Autoshow or Dealership?

by Ian Harding

25th Annual Calgary International Auto and Truck Show: “100 Years of Motoring in Alberta”

Location: Stampede Park, Roundup Centre and Corral

I expected to become witness to some hot cars at this year’s Calgary International Auto Show. What I got was a giant building stacked to the rafters with sales representatives and guys with dislocated jaw bones. Sure I expected there to be a lot of guys at the show, but sales reps? What the!

After a few rescheduled attempts at hitting up the show, I finally got to enter into the world of new cars. Having worked at a General Motors dealership for almost two years, I was overly familiar with the excitement of checking out all of the newest vehicles that big name manufacturers brought to the table. However, what I experienced wasn’t too far off from where I had been before. In fact, it was way too similar. And I’m not talking about the vehicles.


My initial goal was to check out everything that I hadn’t seen before. Brands such as Cadillac, Pontiac, Buick, GMC, and Chevrolet were all on the bottom of my “need to see” list. However to make things easy, I decided to simply make an initial tour to soak everything in and then take the time to explore specific models in greater detail. There was just one problem; one small detail that kept me from taking full advantage of my second mission. I bet if you think about it, or if you have been to an auto show before, you would know what I’m talking about. Yep, that’s right. PEOPLE, wicked masses of people. Every single automobile had at least two to five people around it, and if it were a popular model, well, it was swarmed like flies on a fresh pile of manure.

FJ Cruiser

Making my way around the first of two large floors, I checked out models from almost every brand available in Canada (close to 35). Well, most of them anyway. Now don’t get me wrong, there were a lot of automobiles, but after making the rounds, I must have had a slight look of disappointment on my face. If this was an “International” auto show, where were the international manufacturers? Ok, Porsche, Mercedes and Jaguar may very well be international, but here’s my point. Where was Lamborghini? Where was Ferrari? What about Bentley, Rolls Royce, and Aston Martin? Why didn’t they have anything at the show? Don’t they want Western Canadians to get the full experience of and truly mind blowing auto show experience? Or do they simply feel that if we really wanted to see their vehicles we would spend the money to fly to another show elsewhere on the continent just to see them?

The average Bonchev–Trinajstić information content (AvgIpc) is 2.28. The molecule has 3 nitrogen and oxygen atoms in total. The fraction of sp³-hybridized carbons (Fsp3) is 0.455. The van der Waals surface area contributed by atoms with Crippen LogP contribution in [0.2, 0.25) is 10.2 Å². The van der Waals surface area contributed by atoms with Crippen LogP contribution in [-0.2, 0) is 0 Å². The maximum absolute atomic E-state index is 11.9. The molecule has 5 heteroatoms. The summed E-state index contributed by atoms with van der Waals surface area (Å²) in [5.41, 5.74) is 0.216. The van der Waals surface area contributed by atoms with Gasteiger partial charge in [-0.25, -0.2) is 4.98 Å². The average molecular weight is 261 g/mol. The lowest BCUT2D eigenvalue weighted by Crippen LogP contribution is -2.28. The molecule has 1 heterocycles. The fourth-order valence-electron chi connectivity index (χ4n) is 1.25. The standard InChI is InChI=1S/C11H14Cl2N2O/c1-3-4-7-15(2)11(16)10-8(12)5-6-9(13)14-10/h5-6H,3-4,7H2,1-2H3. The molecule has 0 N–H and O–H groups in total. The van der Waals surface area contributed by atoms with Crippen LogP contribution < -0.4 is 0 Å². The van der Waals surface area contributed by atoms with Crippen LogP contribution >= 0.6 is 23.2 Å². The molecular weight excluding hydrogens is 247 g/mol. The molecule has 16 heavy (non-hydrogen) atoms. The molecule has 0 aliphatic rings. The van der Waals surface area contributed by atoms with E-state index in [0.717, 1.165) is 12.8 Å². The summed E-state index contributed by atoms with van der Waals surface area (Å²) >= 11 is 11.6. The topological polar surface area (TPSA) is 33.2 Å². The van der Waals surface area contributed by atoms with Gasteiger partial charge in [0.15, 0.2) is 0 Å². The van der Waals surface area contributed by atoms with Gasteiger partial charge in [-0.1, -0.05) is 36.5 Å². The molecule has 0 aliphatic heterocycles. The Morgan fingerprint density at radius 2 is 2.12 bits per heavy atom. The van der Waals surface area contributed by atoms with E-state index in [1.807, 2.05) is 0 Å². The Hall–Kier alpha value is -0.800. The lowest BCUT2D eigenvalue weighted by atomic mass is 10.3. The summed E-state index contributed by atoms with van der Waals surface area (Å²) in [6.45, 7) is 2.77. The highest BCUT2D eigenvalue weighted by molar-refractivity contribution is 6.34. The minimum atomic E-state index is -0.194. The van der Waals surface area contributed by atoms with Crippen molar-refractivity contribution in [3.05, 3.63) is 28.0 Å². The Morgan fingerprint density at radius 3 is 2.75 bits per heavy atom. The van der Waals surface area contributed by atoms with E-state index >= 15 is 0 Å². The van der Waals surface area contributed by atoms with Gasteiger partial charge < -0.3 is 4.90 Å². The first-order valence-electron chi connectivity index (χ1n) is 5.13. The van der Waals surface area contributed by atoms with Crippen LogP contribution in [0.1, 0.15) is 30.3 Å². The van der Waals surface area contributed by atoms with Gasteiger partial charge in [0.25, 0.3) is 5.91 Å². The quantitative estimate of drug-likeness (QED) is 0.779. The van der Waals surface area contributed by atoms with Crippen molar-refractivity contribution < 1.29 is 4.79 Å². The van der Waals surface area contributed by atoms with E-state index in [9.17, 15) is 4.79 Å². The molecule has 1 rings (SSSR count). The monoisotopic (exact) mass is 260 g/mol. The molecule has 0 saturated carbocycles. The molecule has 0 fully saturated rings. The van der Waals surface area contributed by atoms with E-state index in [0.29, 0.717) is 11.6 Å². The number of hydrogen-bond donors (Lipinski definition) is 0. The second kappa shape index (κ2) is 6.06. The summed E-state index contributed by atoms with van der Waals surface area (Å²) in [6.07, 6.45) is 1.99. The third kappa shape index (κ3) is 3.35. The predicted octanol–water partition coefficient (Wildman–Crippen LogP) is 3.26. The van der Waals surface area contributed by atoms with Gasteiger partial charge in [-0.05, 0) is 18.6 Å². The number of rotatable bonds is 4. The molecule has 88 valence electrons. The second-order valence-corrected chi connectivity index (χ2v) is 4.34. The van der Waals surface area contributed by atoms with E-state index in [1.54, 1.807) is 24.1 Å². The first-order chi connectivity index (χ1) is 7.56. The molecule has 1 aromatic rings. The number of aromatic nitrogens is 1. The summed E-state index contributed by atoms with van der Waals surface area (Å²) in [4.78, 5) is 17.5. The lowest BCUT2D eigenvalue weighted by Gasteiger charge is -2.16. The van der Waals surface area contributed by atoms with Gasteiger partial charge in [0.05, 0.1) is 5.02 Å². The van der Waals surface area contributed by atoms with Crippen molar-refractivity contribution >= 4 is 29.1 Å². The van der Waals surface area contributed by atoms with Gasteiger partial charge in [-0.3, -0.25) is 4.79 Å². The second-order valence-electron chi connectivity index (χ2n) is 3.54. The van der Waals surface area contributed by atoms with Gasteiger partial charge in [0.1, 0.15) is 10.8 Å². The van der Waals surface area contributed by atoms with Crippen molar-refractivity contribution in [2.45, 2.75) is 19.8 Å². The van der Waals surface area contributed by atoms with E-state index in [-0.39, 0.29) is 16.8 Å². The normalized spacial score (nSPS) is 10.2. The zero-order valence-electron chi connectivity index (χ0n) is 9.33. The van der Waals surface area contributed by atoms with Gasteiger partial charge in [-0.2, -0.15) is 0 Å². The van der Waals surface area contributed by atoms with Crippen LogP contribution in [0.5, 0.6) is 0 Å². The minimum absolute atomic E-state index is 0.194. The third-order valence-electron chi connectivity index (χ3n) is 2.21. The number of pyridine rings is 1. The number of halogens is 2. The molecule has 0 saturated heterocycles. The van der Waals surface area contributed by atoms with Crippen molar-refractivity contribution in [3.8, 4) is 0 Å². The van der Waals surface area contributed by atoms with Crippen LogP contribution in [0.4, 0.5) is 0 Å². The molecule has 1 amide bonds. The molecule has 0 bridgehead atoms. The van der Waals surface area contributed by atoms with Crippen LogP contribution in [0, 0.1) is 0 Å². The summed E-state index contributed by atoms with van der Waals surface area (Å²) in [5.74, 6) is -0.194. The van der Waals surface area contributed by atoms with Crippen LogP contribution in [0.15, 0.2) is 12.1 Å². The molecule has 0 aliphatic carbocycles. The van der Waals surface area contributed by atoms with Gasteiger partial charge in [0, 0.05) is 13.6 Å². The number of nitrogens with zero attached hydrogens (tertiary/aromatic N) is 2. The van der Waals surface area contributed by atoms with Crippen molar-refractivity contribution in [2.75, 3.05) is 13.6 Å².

SLK 55

At any rate, it really wasn’t much of an international show in my eyes. To tell you the truth, there were really only a small handful of models that really caught my attention once I saw them up-close. Looking passed the crowds and patiently waiting for young car-buffs and their fathers to clear a path for me to get close enough for a photo, I managed to admire some of the few concept vehicles that were on display.


There was the Mitsubishi Eclipse Concept-E. A damn hot car and very sexy indeed, the Eclipse Concept-E was definitely a popular kid on the auto show playground. With a unique hybrid system called E-Boost that includes a motor for each of its two axels, the highly styled coupe can produce in excess of 470 horsepower. Moreover, it’s plasma running lights and taillights were clearly not like anything else. In my opinion, Eclipse Concept-E was one of my favorites at the show.